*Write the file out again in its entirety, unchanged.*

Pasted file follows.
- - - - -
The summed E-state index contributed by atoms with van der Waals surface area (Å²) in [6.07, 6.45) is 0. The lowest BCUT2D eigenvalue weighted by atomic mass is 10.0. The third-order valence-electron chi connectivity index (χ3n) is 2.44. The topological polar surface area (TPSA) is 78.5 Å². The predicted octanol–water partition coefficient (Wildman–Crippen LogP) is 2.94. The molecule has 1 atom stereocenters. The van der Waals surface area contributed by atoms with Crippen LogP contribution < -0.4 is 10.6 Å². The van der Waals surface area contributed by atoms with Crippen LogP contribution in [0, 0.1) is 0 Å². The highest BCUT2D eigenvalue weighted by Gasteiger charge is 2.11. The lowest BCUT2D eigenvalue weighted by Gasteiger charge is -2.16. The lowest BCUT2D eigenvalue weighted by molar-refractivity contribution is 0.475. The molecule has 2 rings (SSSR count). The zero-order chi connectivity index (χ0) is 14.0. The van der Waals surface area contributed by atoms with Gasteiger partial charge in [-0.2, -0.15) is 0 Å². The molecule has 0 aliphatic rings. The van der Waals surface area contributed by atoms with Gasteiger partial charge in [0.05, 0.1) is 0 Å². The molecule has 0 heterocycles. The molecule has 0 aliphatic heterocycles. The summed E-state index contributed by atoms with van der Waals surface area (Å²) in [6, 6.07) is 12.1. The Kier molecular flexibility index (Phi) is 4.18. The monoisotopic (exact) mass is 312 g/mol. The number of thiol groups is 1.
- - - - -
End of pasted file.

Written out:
The summed E-state index contributed by atoms with van der Waals surface area (Å²) in [6.07, 6.45) is 0. The lowest BCUT2D eigenvalue weighted by atomic mass is 10.0. The third-order valence-electron chi connectivity index (χ3n) is 2.44. The topological polar surface area (TPSA) is 78.5 Å². The predicted octanol–water partition coefficient (Wildman–Crippen LogP) is 2.94. The molecule has 1 atom stereocenters. The van der Waals surface area contributed by atoms with Crippen LogP contribution < -0.4 is 10.6 Å². The van der Waals surface area contributed by atoms with Crippen LogP contribution in [0, 0.1) is 0 Å². The highest BCUT2D eigenvalue weighted by Gasteiger charge is 2.11. The lowest BCUT2D eigenvalue weighted by Gasteiger charge is -2.16. The lowest BCUT2D eigenvalue weighted by molar-refractivity contribution is 0.475. The molecule has 2 rings (SSSR count). The zero-order chi connectivity index (χ0) is 14.0. The van der Waals surface area contributed by atoms with Gasteiger partial charge in [-0.2, -0.15) is 0 Å². The molecule has 0 aliphatic rings. The van der Waals surface area contributed by atoms with Gasteiger partial charge in [0.05, 0.1) is 0 Å². The molecule has 0 heterocycles. The molecule has 0 aliphatic heterocycles. The summed E-state index contributed by atoms with van der Waals surface area (Å²) in [6, 6.07) is 12.1. The Kier molecular flexibility index (Phi) is 4.18. The monoisotopic (exact) mass is 312 g/mol. The number of thiol groups is 1.